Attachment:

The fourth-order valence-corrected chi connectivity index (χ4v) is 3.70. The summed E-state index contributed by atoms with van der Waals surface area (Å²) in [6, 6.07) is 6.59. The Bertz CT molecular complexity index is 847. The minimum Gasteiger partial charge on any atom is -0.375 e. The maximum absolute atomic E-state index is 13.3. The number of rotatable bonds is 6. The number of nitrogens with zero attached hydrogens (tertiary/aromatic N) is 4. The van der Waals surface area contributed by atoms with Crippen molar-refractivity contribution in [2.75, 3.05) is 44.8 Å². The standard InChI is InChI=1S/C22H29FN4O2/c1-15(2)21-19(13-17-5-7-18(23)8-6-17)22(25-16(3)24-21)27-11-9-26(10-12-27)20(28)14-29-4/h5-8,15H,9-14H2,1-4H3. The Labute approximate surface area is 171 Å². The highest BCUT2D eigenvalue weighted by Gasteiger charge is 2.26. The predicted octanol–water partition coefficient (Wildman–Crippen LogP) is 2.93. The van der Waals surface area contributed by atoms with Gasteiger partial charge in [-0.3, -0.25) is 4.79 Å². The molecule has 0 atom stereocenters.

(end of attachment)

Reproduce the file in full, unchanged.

The fourth-order valence-corrected chi connectivity index (χ4v) is 3.70. The summed E-state index contributed by atoms with van der Waals surface area (Å²) in [6, 6.07) is 6.59. The Bertz CT molecular complexity index is 847. The minimum Gasteiger partial charge on any atom is -0.375 e. The maximum absolute atomic E-state index is 13.3. The number of rotatable bonds is 6. The number of nitrogens with zero attached hydrogens (tertiary/aromatic N) is 4. The van der Waals surface area contributed by atoms with Crippen molar-refractivity contribution in [2.75, 3.05) is 44.8 Å². The standard InChI is InChI=1S/C22H29FN4O2/c1-15(2)21-19(13-17-5-7-18(23)8-6-17)22(25-16(3)24-21)27-11-9-26(10-12-27)20(28)14-29-4/h5-8,15H,9-14H2,1-4H3. The Labute approximate surface area is 171 Å². The highest BCUT2D eigenvalue weighted by Gasteiger charge is 2.26. The predicted octanol–water partition coefficient (Wildman–Crippen LogP) is 2.93. The van der Waals surface area contributed by atoms with Gasteiger partial charge in [-0.3, -0.25) is 4.79 Å². The molecule has 0 atom stereocenters.